JUST TO LET YOU KNOW, I'm not running for president. I feel I have to squash the speculation, which I'm sure is rampant across the land, after I spoke at a political rally following Senator John Edwards and House Minority Leader Dick Gephardt.
Here's how it happened. Every year the Democratic Leadership Council has a big meeting, which, since they are Democrats, they call a "Conversation." They usually bring in a few pundits to give a more or less objective view of the state of politics. I did it last year for them at a meeting in Key Largo, where I told them that I thought the moderate DLC wing of the Democratic Party was waning; that unfortunately the Democrats were reverting to the orthodox liberalism of their Mondale-Dukakis roots.
I think that's true in spades these days. In fact, many elected Democrats and the entire liberal pundit class have flipped their lids, reverting to the sort of corporate-greed and evil-big-business rhetoric they haven't uttered since their college days in the Spartacus Youth League.
This year there was no panel of pundits at the DLC meeting, just me. All the presidential hopefuls showed up except Al Gore, who was wise not to show since I sensed an enormous amount of hostility toward him.
Joe Lieberman bravely warned the party that it shouldn't veer too far to the left. John Kerry substantively attacked U.S. policy in Afghanistan. Tom Daschle spoke but nobody seemed to remember what he said. Hillary Clinton wowed the crowd with an anti-Republican stem-winder. This is a group that is not necessarily friendly to Mrs. Clinton, but they were all raving about her afterwards.
Then came the heavy hitters: DNC chair Terry McAuliffe, Edwards, Gephardt, and me.
I find Terry McAuliffe the most distasteful person in American politics. He screamed at the crowd in a manner that reminds you of the old used car salesmen commercials you see on television. What bugs me about McAuliffe is that he is beyond the normal categories of honesty and dishonesty. Like a lot of political operatives, Republican as well as Democratic, he simply doesn't seem to care what is true. If it is good for his party, he says it and believes it. If it is bad for his party, he doesn't believe it. So everything he said in his speech was a distortion of the truth, yet he's not even aware. Anything to tar the opposition, and degrade American politics.
The crowd ate it up. That disappointed me. DLC types are sophisticated centrists. But they are still partisans, I suppose, and they want the red meat, the pure organization of hatreds.
John Edwards is going to be a strong candidate. He's worked up a stump speech that shows off his skills, his charm and intelligence, while countering his weaknesses, his youth and inexperience. He has a long riff on the need for responsibility in the country, which sounds mature and socially conservative. He goes out of his way to warn us that violent crime is on the rise, which also makes him sound like the candidate of law and order. He also harps on some piece of legislation he is sponsoring that is opposed by the American Bar Association--just to let you know that though he is a lawyer, he's not a venal one.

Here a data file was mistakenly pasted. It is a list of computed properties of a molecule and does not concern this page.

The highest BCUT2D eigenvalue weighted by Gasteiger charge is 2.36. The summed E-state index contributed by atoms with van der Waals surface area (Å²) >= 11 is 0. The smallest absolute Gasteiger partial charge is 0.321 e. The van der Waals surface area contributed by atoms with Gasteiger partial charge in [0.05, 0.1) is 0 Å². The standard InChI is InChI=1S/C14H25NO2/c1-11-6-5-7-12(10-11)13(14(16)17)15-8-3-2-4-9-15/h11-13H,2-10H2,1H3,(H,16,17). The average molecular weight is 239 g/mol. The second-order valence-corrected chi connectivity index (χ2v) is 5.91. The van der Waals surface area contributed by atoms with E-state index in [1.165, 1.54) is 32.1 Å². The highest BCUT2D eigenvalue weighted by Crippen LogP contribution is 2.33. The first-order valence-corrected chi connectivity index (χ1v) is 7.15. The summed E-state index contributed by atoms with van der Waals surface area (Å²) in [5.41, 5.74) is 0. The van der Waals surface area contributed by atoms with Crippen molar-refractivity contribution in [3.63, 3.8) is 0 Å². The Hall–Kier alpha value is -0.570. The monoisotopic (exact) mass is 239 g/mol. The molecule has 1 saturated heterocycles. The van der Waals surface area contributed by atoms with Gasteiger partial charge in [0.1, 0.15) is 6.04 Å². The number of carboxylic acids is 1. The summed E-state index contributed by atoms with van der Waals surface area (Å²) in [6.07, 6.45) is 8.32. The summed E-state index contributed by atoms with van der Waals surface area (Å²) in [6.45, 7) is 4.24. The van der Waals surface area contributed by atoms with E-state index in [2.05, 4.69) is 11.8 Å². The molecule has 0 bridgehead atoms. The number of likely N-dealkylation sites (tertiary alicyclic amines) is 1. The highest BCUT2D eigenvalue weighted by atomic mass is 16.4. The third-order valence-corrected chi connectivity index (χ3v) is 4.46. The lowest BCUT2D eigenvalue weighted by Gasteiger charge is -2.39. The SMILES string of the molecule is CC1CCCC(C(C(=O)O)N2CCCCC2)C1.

Dick Gephardt was atrocious. No cliche was left unuttered. He took three or four minutes just to let us know that we are entering an information age and that he is aware of that fact. He went on and on and on, reciting a litany of minor legislative maneuvers that even professional political watchers couldn't bring themselves to care about. The candidates were supposed to speak for about 25 minutes. After about 40, Gephardt was getting around to minor planks of some Department of Education appropriation measure.
When you're up there on that podium, the lights are so bright you only see the silhouettes of the people in the crowd. But there are two TV monitors at your feet showing you your own face. So Gephardt was up there basically alone--talking to himself on TV.
It was a speech that showed a self-absorption and a plodding mind of the sort that simply will not work on the campaign trail. He's finished.
When he finally finished his Castro-length oration and relieved the crowd of the burden of his presence, it was my turn. To say that there was a rush for the exits is merely to state the obvious. I believe I was not the only one left in the ballroom, but I'm not sure. I know my buddies in the press corps fought the incredible desire they must have felt to hear my wisdom. They ripped themselves away so they could attend the Gephardt press conference.
I began my talk with an announcement: That if Al Gore runs for president, I will not challenge him in the Democratic primaries. I owe him that much, for giving me hours of pleasure watching him run so badly last time.
I won't bore you with my own spiel. It was mostly about changing voting patterns in the suburbs, and how demographic shifts will alter politics in the years to come. I did give the Democrats vital lessons on how they could take the favorable situation they find themselves in and blow it. I told them to keep talking the way they are on economic issues; that they are sure to win the Nader vote. I told them to stay in bed with their unions on Homeland Security. It's great that the Democrats seem more interested in protecting union jobs than saving American lives. I told them to keep ignoring the coming war with Iraq. It's only going to be the major event of the year; why should any Democratic presidential candidate have a view on it?
The Draft Brooks movement began even while I was speaking. But honestly, I'm not running.
David Brooks is a senior editor at The Weekly Standard.